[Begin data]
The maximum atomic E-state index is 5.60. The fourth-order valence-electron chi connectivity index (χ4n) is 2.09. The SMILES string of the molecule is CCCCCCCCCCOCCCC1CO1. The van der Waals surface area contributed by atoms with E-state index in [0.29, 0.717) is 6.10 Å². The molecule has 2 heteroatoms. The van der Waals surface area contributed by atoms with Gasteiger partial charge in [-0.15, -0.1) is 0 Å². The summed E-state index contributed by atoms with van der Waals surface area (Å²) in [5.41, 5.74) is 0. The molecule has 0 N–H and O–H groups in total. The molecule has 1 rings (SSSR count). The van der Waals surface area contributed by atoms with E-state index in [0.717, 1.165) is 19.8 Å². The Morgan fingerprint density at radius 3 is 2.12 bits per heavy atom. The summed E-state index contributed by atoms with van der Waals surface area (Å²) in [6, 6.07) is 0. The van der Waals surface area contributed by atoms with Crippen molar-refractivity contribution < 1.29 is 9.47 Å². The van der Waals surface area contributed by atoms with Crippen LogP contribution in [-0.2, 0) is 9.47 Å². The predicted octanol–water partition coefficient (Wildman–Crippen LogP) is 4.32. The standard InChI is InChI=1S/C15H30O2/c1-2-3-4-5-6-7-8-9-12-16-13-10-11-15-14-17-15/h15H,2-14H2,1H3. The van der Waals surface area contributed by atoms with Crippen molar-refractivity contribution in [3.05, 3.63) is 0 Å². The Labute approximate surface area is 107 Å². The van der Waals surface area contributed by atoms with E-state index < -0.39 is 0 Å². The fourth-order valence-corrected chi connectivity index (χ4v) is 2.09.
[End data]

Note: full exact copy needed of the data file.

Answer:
The maximum atomic E-state index is 5.60. The fourth-order valence-electron chi connectivity index (χ4n) is 2.09. The SMILES string of the molecule is CCCCCCCCCCOCCCC1CO1. The van der Waals surface area contributed by atoms with E-state index in [0.29, 0.717) is 6.10 Å². The molecule has 2 heteroatoms. The van der Waals surface area contributed by atoms with Gasteiger partial charge in [-0.15, -0.1) is 0 Å². The summed E-state index contributed by atoms with van der Waals surface area (Å²) in [5.41, 5.74) is 0. The molecule has 0 N–H and O–H groups in total. The molecule has 1 rings (SSSR count). The van der Waals surface area contributed by atoms with E-state index in [0.717, 1.165) is 19.8 Å². The Morgan fingerprint density at radius 3 is 2.12 bits per heavy atom. The summed E-state index contributed by atoms with van der Waals surface area (Å²) in [6, 6.07) is 0. The van der Waals surface area contributed by atoms with Crippen molar-refractivity contribution < 1.29 is 9.47 Å². The van der Waals surface area contributed by atoms with Crippen LogP contribution in [-0.2, 0) is 9.47 Å². The predicted octanol–water partition coefficient (Wildman–Crippen LogP) is 4.32. The standard InChI is InChI=1S/C15H30O2/c1-2-3-4-5-6-7-8-9-12-16-13-10-11-15-14-17-15/h15H,2-14H2,1H3. The van der Waals surface area contributed by atoms with Crippen molar-refractivity contribution in [3.05, 3.63) is 0 Å². The Labute approximate surface area is 107 Å². The van der Waals surface area contributed by atoms with E-state index < -0.39 is 0 Å². The fourth-order valence-corrected chi connectivity index (χ4v) is 2.09.